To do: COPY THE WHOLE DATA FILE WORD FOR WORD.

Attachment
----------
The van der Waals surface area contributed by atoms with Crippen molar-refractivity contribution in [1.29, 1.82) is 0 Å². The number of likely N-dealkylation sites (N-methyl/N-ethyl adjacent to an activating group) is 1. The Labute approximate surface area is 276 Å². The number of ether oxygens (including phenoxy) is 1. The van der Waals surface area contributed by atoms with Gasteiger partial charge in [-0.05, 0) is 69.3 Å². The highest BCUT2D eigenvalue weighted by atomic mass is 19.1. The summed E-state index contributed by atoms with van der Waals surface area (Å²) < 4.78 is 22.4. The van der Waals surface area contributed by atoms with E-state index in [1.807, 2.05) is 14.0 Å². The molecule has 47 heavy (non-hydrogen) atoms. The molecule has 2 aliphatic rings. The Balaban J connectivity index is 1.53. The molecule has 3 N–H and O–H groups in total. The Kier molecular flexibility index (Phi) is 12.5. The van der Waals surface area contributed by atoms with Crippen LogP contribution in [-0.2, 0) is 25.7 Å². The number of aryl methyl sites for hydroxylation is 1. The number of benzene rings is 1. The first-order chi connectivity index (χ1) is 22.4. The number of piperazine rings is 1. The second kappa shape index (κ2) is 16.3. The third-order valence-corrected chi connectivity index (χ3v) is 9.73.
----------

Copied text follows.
The van der Waals surface area contributed by atoms with Crippen molar-refractivity contribution in [1.29, 1.82) is 0 Å². The number of likely N-dealkylation sites (N-methyl/N-ethyl adjacent to an activating group) is 1. The Labute approximate surface area is 276 Å². The number of ether oxygens (including phenoxy) is 1. The van der Waals surface area contributed by atoms with Gasteiger partial charge in [-0.05, 0) is 69.3 Å². The highest BCUT2D eigenvalue weighted by atomic mass is 19.1. The summed E-state index contributed by atoms with van der Waals surface area (Å²) < 4.78 is 22.4. The van der Waals surface area contributed by atoms with E-state index in [1.807, 2.05) is 14.0 Å². The molecule has 47 heavy (non-hydrogen) atoms. The molecule has 2 aliphatic rings. The Balaban J connectivity index is 1.53. The molecule has 3 N–H and O–H groups in total. The Kier molecular flexibility index (Phi) is 12.5. The van der Waals surface area contributed by atoms with Crippen LogP contribution in [-0.2, 0) is 25.7 Å². The number of aryl methyl sites for hydroxylation is 1. The number of benzene rings is 1. The first-order chi connectivity index (χ1) is 22.4. The number of piperazine rings is 1. The second kappa shape index (κ2) is 16.3. The third-order valence-corrected chi connectivity index (χ3v) is 9.73.